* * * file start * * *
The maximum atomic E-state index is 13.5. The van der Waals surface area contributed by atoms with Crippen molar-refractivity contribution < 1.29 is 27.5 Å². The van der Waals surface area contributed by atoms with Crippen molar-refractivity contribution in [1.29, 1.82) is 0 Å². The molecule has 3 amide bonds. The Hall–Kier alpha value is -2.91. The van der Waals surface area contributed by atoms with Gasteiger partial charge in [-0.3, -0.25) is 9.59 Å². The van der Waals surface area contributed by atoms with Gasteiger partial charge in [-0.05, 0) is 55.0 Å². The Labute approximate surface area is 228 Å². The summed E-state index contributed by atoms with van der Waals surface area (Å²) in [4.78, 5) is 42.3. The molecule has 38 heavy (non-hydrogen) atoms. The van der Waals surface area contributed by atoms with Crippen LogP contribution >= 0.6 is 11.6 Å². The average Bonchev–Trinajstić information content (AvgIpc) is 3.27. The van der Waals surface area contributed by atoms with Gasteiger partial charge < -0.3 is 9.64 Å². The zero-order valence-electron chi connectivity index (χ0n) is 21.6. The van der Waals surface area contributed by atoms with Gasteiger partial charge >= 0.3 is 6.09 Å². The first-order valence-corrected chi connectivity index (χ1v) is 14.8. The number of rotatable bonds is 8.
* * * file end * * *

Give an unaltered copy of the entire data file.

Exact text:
The maximum atomic E-state index is 13.5. The van der Waals surface area contributed by atoms with Crippen molar-refractivity contribution < 1.29 is 27.5 Å². The van der Waals surface area contributed by atoms with Crippen molar-refractivity contribution in [1.29, 1.82) is 0 Å². The molecule has 3 amide bonds. The Hall–Kier alpha value is -2.91. The van der Waals surface area contributed by atoms with Gasteiger partial charge in [-0.3, -0.25) is 9.59 Å². The van der Waals surface area contributed by atoms with Gasteiger partial charge in [-0.05, 0) is 55.0 Å². The Labute approximate surface area is 228 Å². The summed E-state index contributed by atoms with van der Waals surface area (Å²) in [4.78, 5) is 42.3. The molecule has 38 heavy (non-hydrogen) atoms. The van der Waals surface area contributed by atoms with Crippen LogP contribution >= 0.6 is 11.6 Å². The average Bonchev–Trinajstić information content (AvgIpc) is 3.27. The van der Waals surface area contributed by atoms with Gasteiger partial charge < -0.3 is 9.64 Å². The zero-order valence-electron chi connectivity index (χ0n) is 21.6. The van der Waals surface area contributed by atoms with Gasteiger partial charge >= 0.3 is 6.09 Å². The first-order valence-corrected chi connectivity index (χ1v) is 14.8. The number of rotatable bonds is 8.